CP Opinion

Wednesday, Apr 23, 2014

North Carolina Judge Lowers Great Moral Standard

July 27, 2006|5:29 am

A sheriff's dispatcher in Pender County, North Carolina, Deborah Hobbs was living with her boyfriend when Sheriff Carson Smith ordered her to marry, move out, or give up her employment. Hobbs decided to quit.

Incensed, she said in a statement: "I just didn't think it was any of my employer's business whether I was married or not, as long as I was good at my job .... I couldn't believe that I was being given this ultimatum to choose between my boyfriend or my livelihood because the sheriff was enforcing a 201-year-old law that clearly violates my civil rights."

The American Civil Liberties Union took up Hobbs' case, challenged the law's constitutionality – and won. State Superior Court Judge Benjamin Alford of New Bern struck down the law, citing the U.S. Supreme Court's decision in Lawrence v. Texas, which knocked down Texas sodomy statutes and declared a right to sexual privacy.

The ruling by Judge Alford doesn't apply statewide and wouldn't unless it should be upheld by the Court of Appeals. It currently only affects those involved in the litigation, which includes the Pender County Sheriff's Department, Sheriff Carson Smith, Ben David, the district attorney for Pender County, and North Carolina's Attorney General, Roy Cooper. Still, the judge's ruling clearly undermined the law and will likely result in its repeal or its never being enforced.

Judge Alford's decision was judicial activism at its best. The state's lawyers rightly argued Hobbs didn't have standing in the case because she never had even been charged with a crime. Moreover, legal experts still debate the meaning of the Lawrence v. Texas case and how it applies to state law.

Nevertheless, the most egregious effect of the judge's ruling was that it lowered a great moral standard. The North Carolina Family Policy Council, in a policy paper titled, "Living Together: How Cohabitation Undermines Marriage and the Family [PDF]," writes:

"North Carolina has many laws reflecting the principle that sexual activity should be reserved for the marriage relationship. These include the crime against nature statute; the torts of alienation of affection and criminal conversation; the abstinence-until marriage law; and rape and incest laws. All of these state laws complement one another as part of a seamless state policy that emphasizes marriage as the appropriate context for sexual activity. At a minimum, North Carolina's law prohibiting cohabitation sends the message that in this state, marriage is an institution that should be encouraged and protected. Out-of-wedlock sexual activity is responsible for the prevalence of sexually transmitted diseases, unwed childbirth, abortion and a host of other social ills that, if left unchecked, create significant problems for the state. Promoting marriage and sexual activity within marriage is a policy that encourages what is best for society and, in turn, what is best for the state."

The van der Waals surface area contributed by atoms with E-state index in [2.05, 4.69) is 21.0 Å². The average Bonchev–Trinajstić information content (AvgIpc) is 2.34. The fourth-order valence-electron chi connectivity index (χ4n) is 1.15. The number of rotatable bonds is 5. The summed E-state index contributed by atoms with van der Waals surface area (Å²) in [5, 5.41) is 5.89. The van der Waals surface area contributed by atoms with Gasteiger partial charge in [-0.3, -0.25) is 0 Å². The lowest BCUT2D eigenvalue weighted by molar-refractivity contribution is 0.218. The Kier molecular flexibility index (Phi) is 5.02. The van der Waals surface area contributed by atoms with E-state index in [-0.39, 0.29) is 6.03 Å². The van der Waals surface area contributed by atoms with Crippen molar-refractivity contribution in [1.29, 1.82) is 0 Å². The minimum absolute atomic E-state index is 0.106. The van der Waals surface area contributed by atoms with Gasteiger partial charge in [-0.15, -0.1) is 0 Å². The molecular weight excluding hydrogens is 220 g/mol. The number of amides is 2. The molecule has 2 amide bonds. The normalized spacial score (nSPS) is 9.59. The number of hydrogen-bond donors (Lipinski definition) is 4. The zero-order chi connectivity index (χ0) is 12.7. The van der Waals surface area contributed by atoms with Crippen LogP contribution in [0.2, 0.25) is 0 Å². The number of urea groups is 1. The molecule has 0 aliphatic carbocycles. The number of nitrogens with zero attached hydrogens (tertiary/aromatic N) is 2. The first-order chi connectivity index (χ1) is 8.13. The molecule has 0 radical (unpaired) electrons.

Judge Alford's ruling is also significant as a reflection of the state's departure from what traditionally has been its moral compass – the Judeo-Christian ethic. Of course, some would argue it's never right to impose one's morality on others by codifying it into law. Yet such is the very purpose of law. No public policy or legislation operates in a moral vacuum. The law has always been the means by which cultures state their values and what it is they want to protect.

The Seventh Commandment, "Thou shalt not commit adultery," which could also be correctly translated, "Thou shalt not commit sexual immorality," is the Creator's law – an eternal verity that guards the great institution of marriage, the sanctity of the family, and the preservation of society. God didn't give this law simply because, as someone said, "Everything that's fun is either fattening or sinful." God gave this law because it's the only way that sex works properly.

John Bisagno in his book, Positive Obedience, declares: "When sex is lifted from personal physical fulfillment into the bonds of the union and sanctity of marriage where two personalities are becoming one, then it becomes a physical expression of what it is designed to be. Then it is hallowed. Then it is holy. The physical act of sex is only five or ten percent of the whole, a blending of two beings into one. But where there is no commitment in marriage, but only the union of two bodies, then you have second best; then you have disappointment."

Bisagno is right, and his premise is what more than four decades of research on cohabitation has confirmed. Jennifer Roback Morse in Why Not Take Her for a Test Drive? notes: "[R]esearch shows that cohabitation is correlated with a greater likelihood of unhappiness, and domestic violence in the relationship. Cohabitating couples report lower levels of satisfaction in the relationship than married couples. Women are more likely to be abused by a cohabiting boyfriend than a husband. Children are more likely to be abused by their mothers' boyfriends than by her husband, even if the boyfriend is their biological father. If a cohabitating couple marries, they tend to report lower levels of marital satisfaction and a higher propensity to divorce."

How foolish to spurn and break God's law, only to ultimately be broken by it.
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Rev. Mark H. Creech (calact@aol.com) is the executive director of the Christian Action League of North Carolina, Inc.

Source URL : http://www.christianpost.com/news/north-carolina-judge-lowers-great-moral-standard-25091/